Not long ago, I wrote about those ubiquitous Part C Medicare Advantage TV ads that show up faster than a telemarketer can dial the phone. Well, the federal government has gotten so many complaints about MA ads that the rules governing them change beginning January 1, 2023.
The Senate Finance Committee called for an investigation in August 2022 after hearing about a large number of Medicare Advantage marketing complaints. The final report, released in November 2022, explored materials submitted by 14 states. It found most of those states tracked an increase in complaints to insurance commissioners from 2020 through 2021. CMS reported more than twice the number of complaints for MA marketing over the same time period. According to the report, “States reported instances of deceptive marketing material, such as mailers that appeared to be official government documents or advertisements that use ‘Medicare’ in the company’s name or branding.”
Another concern was marketing plans to beneficiaries who had dementia or were enrolled in a plan without their consent. Sometimes, beneficiaries had their plans inadvertently switched to one that didn’t cover their doctor.
The investigation also found a frequent source of complaints coming from plan offers to add money back to seniors’ Social Security checks. If a plan buys down Medicare Part B premiums, that could result in a higher payment for seniors that choose those plans. However, brokers and agents are apparently employing the additional benefit to lure beneficiaries into plans even if they don’t lower the Part B premium.
The Centers for Medicare and Medicaid Services is the agency that oversees the Medicare program. The agency is stepping in to stop the confusing language in the ads as well as the pressure tactics used in marketing Part C. The director of CMS’s Medicare Drug and Health Plan Contract Administration Group, Kathryn Coleman says, “We have reviewed thousands of complaints and hundreds of audio calls and have identified numerous issues with information provided to beneficiaries that is confusing, misleading and/or inaccurate.”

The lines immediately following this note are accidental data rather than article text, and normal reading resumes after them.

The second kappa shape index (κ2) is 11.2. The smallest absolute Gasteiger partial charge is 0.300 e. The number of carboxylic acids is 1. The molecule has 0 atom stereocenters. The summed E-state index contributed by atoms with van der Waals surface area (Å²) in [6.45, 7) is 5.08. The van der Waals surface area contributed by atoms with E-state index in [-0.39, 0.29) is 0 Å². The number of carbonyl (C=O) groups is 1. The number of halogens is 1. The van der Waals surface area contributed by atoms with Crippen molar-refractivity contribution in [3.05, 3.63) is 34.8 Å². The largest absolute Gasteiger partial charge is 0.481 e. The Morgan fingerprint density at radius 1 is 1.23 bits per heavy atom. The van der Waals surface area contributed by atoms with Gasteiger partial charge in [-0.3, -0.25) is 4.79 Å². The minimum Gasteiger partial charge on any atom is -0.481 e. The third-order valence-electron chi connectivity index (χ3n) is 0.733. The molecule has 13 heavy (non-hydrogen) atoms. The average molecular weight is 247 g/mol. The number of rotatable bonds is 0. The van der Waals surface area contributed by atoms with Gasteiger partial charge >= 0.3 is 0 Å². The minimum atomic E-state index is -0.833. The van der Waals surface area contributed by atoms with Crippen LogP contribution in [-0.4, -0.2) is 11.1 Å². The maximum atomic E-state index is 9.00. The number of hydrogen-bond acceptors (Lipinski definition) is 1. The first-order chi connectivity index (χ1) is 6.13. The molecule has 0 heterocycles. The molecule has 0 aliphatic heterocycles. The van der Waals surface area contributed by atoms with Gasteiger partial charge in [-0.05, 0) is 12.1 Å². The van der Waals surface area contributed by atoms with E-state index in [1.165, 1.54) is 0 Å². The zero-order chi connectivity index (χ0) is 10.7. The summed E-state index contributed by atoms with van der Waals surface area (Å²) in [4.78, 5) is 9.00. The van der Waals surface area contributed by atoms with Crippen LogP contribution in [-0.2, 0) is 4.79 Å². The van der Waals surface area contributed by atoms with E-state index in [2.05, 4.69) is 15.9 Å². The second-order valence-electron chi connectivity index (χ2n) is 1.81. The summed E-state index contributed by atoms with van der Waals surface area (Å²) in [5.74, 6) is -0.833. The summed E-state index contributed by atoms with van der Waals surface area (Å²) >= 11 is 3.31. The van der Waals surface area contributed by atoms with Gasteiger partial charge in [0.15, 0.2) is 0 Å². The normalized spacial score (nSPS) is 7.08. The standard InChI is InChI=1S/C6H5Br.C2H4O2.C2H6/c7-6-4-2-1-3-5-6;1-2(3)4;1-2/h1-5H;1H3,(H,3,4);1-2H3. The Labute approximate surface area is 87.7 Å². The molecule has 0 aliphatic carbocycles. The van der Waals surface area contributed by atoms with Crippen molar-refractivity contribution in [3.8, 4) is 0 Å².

As part of the changes, CMS has to pre-approve all new TV ads for Medicare Advantage plans, and existing ads that don’t meet federal guidelines have to be pulled or the ad-buying organization may be subject to compliance action.
Medicare Advantage is one of the two main types of Medicare and is offered by private insurers. The second type, known as Original or Traditional Medicare, provides benefits directly from the federal government.
What should you watch out for when dealing with Medicare Advantage organizations? The nonprofit Medicare Rights Center provides a list. MA brokers and agents are not allowed to:
- Call you or visit without permission.
- Ask for your financial or personal information.
- Offer valuable prizes to incentivize enrollment.
- Pretend or suggest that their plan is preferred or endorsed by the Medicare program.
- Claim you can always switch back to Original Medicare without explaining limited enrollment periods.
- Misconstrue Medicare-covered services as additional benefits.
If you’ve faced any of these tactics or other suspected Medicare marketing fraud, you can report it to 1-800-MEDICARE.